Are You an Addict?
Addictive behaviors can cut us off from pain and joy.
Posted January 27, 2012 | Reviewed by Abigail Fagan
The tabloids and reality TV shows documenting the erratic, out-of-control behaviors associated with drinking and using drugs may be giving us a skewed image of what constitutes addiction. You don't have to off-road into a Beverly Hills boutique or engage in raging encounters to qualify as being an addict. Understanding whether you may have an addiction involves asking yourself certain questions. Do you look forward to that glass of wine every evening? Does having that cigarette calm you down when you are stressed? Does that rich dessert leave you feeling full and soothed? Do sexual fantasies offer you an escape from the unsatisfying reality of your life? If your answer is "yes," you may be addicted.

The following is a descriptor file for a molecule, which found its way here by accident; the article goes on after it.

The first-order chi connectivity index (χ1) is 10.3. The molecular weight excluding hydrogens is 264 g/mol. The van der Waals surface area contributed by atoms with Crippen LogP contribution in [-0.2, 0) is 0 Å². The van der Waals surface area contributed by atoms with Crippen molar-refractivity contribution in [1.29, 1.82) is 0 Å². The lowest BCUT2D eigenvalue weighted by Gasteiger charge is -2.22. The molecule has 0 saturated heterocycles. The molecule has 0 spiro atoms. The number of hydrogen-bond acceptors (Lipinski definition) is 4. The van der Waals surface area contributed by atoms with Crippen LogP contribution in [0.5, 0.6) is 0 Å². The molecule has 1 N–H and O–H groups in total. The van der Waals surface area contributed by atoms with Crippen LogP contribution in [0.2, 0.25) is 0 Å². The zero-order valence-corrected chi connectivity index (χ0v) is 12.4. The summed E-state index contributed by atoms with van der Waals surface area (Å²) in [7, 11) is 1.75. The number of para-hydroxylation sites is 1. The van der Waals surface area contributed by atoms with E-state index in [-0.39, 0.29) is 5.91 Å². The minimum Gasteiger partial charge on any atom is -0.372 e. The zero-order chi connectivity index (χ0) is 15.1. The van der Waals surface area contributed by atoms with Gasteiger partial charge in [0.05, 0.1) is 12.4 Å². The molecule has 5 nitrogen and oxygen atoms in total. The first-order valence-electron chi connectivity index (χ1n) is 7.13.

Addictions and addictive behaviors are appealing because they offer immediate relief from psychological pain and anxiety. However, the relief is only temporary; they never provide a lasting solution to our problems. When we "sober up" we find that our emotional pain is still there.
A serious side effect of addictive behaviors is that they do not only cut off pain and anxiety, but they also cut off all feeling. They leave us emotionally numb and unable to really experience our lives. The following list explains types of addictive behaviors that people often engage in that leave them cut off from feeling and cause them to be disconnected from themselves:
1. Addictions to Substances
The easiest types of addictive behaviors to identify are addictions to substances. The emphasis here is not on the chemical aspect of addictions but on understanding the psychological purpose they serve in relieving a person of pain and anxiety.
The most obvious addictions are those that involve alcohol, cigarettes, and drugs. We are all familiar with the feeling, "Right now I really need a cigarette...or a glass of wine...or a cup of coffee...or a valium." These types of thoughts can be clues that you are using substances as painkillers.